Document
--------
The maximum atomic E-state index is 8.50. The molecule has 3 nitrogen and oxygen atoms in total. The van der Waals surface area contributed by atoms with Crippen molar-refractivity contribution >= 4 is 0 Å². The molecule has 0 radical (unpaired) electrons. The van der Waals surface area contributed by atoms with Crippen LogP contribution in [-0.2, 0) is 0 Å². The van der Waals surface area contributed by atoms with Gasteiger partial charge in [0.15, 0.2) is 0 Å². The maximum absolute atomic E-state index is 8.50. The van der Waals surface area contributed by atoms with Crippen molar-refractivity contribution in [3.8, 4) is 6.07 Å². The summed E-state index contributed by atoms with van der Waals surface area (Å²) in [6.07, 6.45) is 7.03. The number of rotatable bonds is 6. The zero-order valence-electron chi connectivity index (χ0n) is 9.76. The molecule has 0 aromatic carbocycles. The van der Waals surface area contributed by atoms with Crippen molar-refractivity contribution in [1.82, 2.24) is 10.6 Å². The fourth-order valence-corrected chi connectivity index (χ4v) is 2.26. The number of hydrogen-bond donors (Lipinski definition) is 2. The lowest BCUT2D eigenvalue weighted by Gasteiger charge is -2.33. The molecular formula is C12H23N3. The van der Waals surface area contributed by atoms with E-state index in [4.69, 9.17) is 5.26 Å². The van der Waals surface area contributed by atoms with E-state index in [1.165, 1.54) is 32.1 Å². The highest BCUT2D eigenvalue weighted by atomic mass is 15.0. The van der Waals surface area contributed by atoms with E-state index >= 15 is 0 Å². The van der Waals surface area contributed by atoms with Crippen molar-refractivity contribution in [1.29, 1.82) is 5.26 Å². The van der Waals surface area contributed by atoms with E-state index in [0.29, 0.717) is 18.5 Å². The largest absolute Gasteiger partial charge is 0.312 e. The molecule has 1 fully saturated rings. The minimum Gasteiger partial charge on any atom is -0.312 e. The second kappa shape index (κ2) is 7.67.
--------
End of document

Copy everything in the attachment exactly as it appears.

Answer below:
The maximum atomic E-state index is 8.50. The molecule has 3 nitrogen and oxygen atoms in total. The van der Waals surface area contributed by atoms with Crippen molar-refractivity contribution >= 4 is 0 Å². The molecule has 0 radical (unpaired) electrons. The van der Waals surface area contributed by atoms with Crippen LogP contribution in [-0.2, 0) is 0 Å². The van der Waals surface area contributed by atoms with Gasteiger partial charge in [0.15, 0.2) is 0 Å². The maximum absolute atomic E-state index is 8.50. The van der Waals surface area contributed by atoms with Crippen molar-refractivity contribution in [3.8, 4) is 6.07 Å². The summed E-state index contributed by atoms with van der Waals surface area (Å²) in [6.07, 6.45) is 7.03. The number of rotatable bonds is 6. The zero-order valence-electron chi connectivity index (χ0n) is 9.76. The molecule has 0 aromatic carbocycles. The van der Waals surface area contributed by atoms with Crippen molar-refractivity contribution in [1.82, 2.24) is 10.6 Å². The fourth-order valence-corrected chi connectivity index (χ4v) is 2.26. The number of hydrogen-bond donors (Lipinski definition) is 2. The lowest BCUT2D eigenvalue weighted by Gasteiger charge is -2.33. The molecular formula is C12H23N3. The van der Waals surface area contributed by atoms with E-state index in [4.69, 9.17) is 5.26 Å². The van der Waals surface area contributed by atoms with E-state index in [1.165, 1.54) is 32.1 Å². The highest BCUT2D eigenvalue weighted by atomic mass is 15.0. The van der Waals surface area contributed by atoms with E-state index >= 15 is 0 Å². The van der Waals surface area contributed by atoms with Crippen molar-refractivity contribution in [1.29, 1.82) is 5.26 Å². The van der Waals surface area contributed by atoms with E-state index in [0.29, 0.717) is 18.5 Å². The largest absolute Gasteiger partial charge is 0.312 e. The molecule has 1 fully saturated rings. The minimum Gasteiger partial charge on any atom is -0.312 e. The second kappa shape index (κ2) is 7.67.